I am a farmer, so worrying about the weather is a stock in trade. This time of year, we usually have a fair bit of rain, which is timely, given that we sow the seeds for the winter forages right now. Except there isn't much rain to be had. The last round of storms, predicted to give us three days of rain on and off, did not amount to much. And I had sown seeds. What's a farmer to do?
Here's some of our seed mix - winter peas, swiss chard, mangel beets, clover, beans, daikon radish, hairy vetch. I added a lot of oats, forage wheat, and buckwheat to that, and the turnips and rye that we let go to seed this past spring are already sown, courtesy of the pigs. If the seeds germinate and take hold now, the pigs will all get forage that should give them nutritious greens through the winter and early spring. It's a big deal. All of these good things bring health, wellness and vitality to the hogs during the winter, as well as contributing to the feed options. It is also one of the reasons our pork tastes so good. So I did what needed to be done. I gathered up every hose I've got, grabbed a sprinkler, and turned on the water. A good, deep watering at each spot has been just the ticket. Thank goodness for well water, and that the hoses reach out in the feeder pig pastures. The sows still need to pray for rain; I don't have that much hose. Here's a look at our current rotation: Here's paddock #1 right after we moved Big Lil and the babies a couple of weeks ago. Looks pretty stark.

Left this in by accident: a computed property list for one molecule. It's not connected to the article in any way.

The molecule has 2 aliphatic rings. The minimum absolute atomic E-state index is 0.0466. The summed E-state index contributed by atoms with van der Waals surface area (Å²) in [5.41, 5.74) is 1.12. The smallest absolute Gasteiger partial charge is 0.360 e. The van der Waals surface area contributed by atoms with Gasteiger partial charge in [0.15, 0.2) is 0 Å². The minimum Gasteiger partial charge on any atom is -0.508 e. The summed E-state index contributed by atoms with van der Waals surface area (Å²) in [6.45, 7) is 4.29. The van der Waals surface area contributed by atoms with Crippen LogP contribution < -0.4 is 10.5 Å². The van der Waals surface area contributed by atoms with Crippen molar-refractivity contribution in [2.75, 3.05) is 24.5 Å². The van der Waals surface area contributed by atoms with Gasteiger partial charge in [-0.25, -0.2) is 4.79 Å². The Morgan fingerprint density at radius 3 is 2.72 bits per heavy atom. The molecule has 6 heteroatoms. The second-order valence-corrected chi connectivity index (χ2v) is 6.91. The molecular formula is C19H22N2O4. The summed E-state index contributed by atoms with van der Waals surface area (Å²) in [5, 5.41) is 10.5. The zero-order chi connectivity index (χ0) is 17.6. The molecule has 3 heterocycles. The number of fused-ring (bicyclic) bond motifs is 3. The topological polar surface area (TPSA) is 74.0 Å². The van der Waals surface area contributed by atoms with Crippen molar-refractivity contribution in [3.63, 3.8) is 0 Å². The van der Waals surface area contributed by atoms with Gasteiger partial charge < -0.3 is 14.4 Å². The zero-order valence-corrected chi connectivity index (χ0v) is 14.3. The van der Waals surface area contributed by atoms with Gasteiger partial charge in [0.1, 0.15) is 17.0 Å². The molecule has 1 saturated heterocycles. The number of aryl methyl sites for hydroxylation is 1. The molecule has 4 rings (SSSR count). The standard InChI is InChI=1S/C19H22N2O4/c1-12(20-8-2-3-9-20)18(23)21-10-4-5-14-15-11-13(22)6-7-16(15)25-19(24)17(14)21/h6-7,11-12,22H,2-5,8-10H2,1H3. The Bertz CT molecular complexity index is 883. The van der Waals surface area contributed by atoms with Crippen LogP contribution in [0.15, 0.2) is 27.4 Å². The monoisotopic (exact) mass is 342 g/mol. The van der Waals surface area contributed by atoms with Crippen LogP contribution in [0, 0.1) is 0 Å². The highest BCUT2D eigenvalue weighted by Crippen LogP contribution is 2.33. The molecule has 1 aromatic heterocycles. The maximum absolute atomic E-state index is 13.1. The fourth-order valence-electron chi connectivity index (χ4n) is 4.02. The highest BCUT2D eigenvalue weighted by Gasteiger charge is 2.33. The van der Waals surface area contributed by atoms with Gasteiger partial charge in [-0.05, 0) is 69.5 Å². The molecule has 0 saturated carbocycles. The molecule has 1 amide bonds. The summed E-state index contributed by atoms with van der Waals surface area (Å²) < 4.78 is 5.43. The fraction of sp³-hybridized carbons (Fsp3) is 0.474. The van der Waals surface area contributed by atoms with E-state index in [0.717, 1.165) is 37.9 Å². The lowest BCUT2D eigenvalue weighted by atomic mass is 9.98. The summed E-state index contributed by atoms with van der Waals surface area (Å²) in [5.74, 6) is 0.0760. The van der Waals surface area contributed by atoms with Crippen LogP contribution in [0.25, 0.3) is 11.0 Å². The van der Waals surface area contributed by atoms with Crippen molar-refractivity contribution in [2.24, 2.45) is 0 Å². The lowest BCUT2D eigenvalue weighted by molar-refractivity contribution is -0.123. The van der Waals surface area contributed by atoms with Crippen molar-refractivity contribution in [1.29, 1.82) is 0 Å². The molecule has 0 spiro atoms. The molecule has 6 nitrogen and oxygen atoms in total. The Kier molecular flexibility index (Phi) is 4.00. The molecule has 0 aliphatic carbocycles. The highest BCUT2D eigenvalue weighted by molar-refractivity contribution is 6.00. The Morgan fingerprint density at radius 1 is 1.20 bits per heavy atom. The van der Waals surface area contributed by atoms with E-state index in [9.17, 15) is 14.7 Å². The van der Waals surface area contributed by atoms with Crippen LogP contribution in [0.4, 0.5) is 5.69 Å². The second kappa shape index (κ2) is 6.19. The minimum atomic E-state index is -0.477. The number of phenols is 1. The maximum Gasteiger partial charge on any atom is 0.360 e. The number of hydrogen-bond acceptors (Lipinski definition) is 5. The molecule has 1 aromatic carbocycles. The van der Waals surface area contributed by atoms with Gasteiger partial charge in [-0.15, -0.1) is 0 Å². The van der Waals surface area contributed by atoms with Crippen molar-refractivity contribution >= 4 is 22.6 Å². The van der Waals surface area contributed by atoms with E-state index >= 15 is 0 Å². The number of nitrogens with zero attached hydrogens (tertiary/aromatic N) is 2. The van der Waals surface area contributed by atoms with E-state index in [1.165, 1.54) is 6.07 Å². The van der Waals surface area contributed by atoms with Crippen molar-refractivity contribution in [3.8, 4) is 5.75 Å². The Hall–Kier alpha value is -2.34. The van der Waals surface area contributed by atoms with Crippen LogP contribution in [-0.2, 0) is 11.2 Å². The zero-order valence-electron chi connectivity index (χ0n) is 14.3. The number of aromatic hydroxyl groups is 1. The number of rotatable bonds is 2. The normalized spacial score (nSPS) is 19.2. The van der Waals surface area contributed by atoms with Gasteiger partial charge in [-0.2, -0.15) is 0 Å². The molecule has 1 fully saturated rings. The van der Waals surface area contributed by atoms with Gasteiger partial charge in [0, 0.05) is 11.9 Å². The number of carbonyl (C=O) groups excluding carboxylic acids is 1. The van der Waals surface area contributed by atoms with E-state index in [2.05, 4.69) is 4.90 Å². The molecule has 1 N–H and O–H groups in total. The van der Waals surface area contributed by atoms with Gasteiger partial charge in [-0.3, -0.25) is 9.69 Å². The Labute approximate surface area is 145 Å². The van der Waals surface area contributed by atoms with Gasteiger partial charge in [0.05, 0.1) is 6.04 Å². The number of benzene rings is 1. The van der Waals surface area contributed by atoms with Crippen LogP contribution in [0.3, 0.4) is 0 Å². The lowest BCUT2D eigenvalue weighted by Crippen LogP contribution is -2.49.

Lil does a great job of utilizing her forage, and her babies are following in her footsteps. After a few days of rest and the bit of rain a week ago, this area was rebounding.
I am always surprised by the clover. It rebounds well as long as the rotations are of a duration of no more than 4 weeks. Here's the paddock after a bit of reseeding and watering.
Meanwhile, here's a look at paddock #2 when we opened it up for Lil and her pigs. Pretty lush and plush with summer growth, lots of squash and pumpkin.
Now, almost 2 weeks later, this same area looks like this. Lil and her industrious piglets have eaten and rooted and cleaned this area up pretty well, too. We'll move them today or tomorrow.
When they leave this area, they will have made contributions to the reseeding project. They have been getting whole bob oats and forage wheat added to their daily ration. Utilizing only 20%, they have deposited the rest of the intact seed in a handy pile of fertilizer. I'll add more of the seed mix, and move the hoses and sprinkler again. And they will be heading to this spot, to repeat the cycle.
In the meantime, I'll be sowing, repairing hot fence, and hauling water around. And praying for rain.
Merry Schepers lives on a farm with her heritage pigs in Nixa, MO.